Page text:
Getting ready for a book and DVD tour.
My husband and I bought a camper van from our friend Philip, a car dealer in Eugene, Oregon, and while the camper was still parked near Philip’s house I spent a few days learning how to drive it before setting off on my first crosscountry book and DVD tour. One afternoon I was in the camper when I saw a man across the street talking to, then hugging and kissing a woman near the woman’s car. I thought, “Oh, they’re Philip’s neighbors, and the wife must be leaving her dear husband for a business trip.” Two hours later, when the two of them finally drove off in separate cars, I suddenly understood I’d witnessed a paramours’ rendezvous. Later, Philip’s wife Divya told me that both the man and the woman are married, work in the same office, and come to that spot near her home daily – sometimes twice a day.
Beneath towering dark firs at the end of a quiet street, a couple jeopardizes their status quo in their family, at work, and in society for the overpowering dance of a happiness called love. This innermost need for completion, excitement, joy, for deep and requited emotion is the topic of uncounted songs, stories, sculptures, plays, poetry, paintings, dramas, films, and fantasies. It’s a need within all of us, yet the love that fulfills it is notoriously elusive and fleeting. Strange phenomenon, that.
For those of us who survived Sharanagati’s drawn-out winter, the varied greens that emerge from the moist and long-dormant soil especially gladden the heart. Somehow, whatever natural and man-made disasters plague our fragile planet, the earth is still robust and the sun still shines brilliantly.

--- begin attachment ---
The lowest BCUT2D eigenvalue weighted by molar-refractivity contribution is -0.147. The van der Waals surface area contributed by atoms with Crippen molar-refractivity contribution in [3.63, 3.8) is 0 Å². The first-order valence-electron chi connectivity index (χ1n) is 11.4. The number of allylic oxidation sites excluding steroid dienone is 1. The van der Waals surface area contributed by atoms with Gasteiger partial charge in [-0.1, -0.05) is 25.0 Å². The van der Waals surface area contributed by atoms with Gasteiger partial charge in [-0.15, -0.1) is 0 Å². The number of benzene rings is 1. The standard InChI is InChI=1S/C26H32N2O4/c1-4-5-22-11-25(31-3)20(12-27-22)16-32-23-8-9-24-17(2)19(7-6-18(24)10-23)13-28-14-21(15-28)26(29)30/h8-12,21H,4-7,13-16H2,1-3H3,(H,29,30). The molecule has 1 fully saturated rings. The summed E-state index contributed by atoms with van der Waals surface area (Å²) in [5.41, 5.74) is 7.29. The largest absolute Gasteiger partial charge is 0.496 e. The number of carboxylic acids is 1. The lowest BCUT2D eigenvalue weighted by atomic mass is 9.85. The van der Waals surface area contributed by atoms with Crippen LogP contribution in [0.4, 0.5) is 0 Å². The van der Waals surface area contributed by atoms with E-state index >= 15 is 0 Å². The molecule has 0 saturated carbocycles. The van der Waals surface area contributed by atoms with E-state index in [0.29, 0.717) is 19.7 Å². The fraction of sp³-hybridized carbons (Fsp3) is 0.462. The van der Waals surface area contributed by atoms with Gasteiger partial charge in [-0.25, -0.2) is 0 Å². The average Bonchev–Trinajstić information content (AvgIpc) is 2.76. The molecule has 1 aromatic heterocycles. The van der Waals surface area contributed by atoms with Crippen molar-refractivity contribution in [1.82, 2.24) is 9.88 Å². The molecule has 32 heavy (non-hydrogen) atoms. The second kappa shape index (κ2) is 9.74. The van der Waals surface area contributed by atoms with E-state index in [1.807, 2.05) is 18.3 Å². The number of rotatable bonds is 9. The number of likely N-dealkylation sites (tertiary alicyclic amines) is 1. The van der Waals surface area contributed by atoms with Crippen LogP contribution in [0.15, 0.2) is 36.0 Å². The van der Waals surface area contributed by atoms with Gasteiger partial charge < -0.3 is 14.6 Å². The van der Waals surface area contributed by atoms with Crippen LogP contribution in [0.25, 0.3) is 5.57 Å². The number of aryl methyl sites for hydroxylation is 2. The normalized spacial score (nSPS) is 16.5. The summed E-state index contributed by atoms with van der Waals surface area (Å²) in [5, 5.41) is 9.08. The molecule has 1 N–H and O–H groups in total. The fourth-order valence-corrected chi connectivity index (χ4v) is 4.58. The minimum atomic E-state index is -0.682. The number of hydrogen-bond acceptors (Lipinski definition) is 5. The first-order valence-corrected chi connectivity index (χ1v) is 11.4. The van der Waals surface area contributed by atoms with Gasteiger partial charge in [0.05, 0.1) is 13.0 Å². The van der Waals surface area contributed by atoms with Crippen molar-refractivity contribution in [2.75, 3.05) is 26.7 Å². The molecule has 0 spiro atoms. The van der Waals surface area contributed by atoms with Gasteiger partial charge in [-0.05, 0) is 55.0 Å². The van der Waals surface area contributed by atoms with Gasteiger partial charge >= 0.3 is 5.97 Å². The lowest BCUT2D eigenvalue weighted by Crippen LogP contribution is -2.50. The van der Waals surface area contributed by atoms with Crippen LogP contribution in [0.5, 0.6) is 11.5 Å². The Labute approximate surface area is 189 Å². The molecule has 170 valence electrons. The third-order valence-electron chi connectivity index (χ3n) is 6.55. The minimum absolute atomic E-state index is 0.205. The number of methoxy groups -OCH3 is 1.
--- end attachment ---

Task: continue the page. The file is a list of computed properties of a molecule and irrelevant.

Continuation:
In May I turned 61 (feels ancient!), and perhaps that’s why these days on my Sharanagati walks I often see decay and death juxtaposed with new life. Gradually, I’m getting it: these extremes are actually part of a continuum. “The material body of the indestructible, immeasurable, and eternal living entity is sure to die,” the Bhagavad-gita tells us, “and after death one is sure to take birth again.”
Bhaktivedanta Swami Prabhupada comments, “The soul is so small that it is smaller than an atom. That small particle is within you, within me, within the elephant, within the gigantic animals, in all people, in the ant, in the tree, everywhere. However, scientific knowledge cannot estimate the dimensions of the soul, nor can a doctor locate the soul within the body. Consequently, material scientists conclude that there is no soul, but that is not a fact. There is a soul. The presence of the soul makes a difference between the living body and a dead body. As soon as the soul departs from the body, the body dies.”
My husband, our younger daughter, and I live in an off-the-grid valley tucked in the foothills of British Columbia’s Cascade Mountains. (That little beige box above is our home.) We came here from Los Angeles some twelve years back, not only to get free of city burdens – traffic and pollution, noise and crime, high expenses and endless vistas of steel, concrete and glass – but to look anew at the direction our lives were taking and, along with the others in this valley, to create an alternative lifestyle that’s attractive and doable.
In this blog I’ll share with you our adventures here in the Sharanagati Village community. I’d love to hear your comments from wherever you may be…
John, Priya and me on our backyard trampoline and Shyam, Amrita and Kunja on our backyard hammock.
Below, Amrita and Priya surviving our first winter.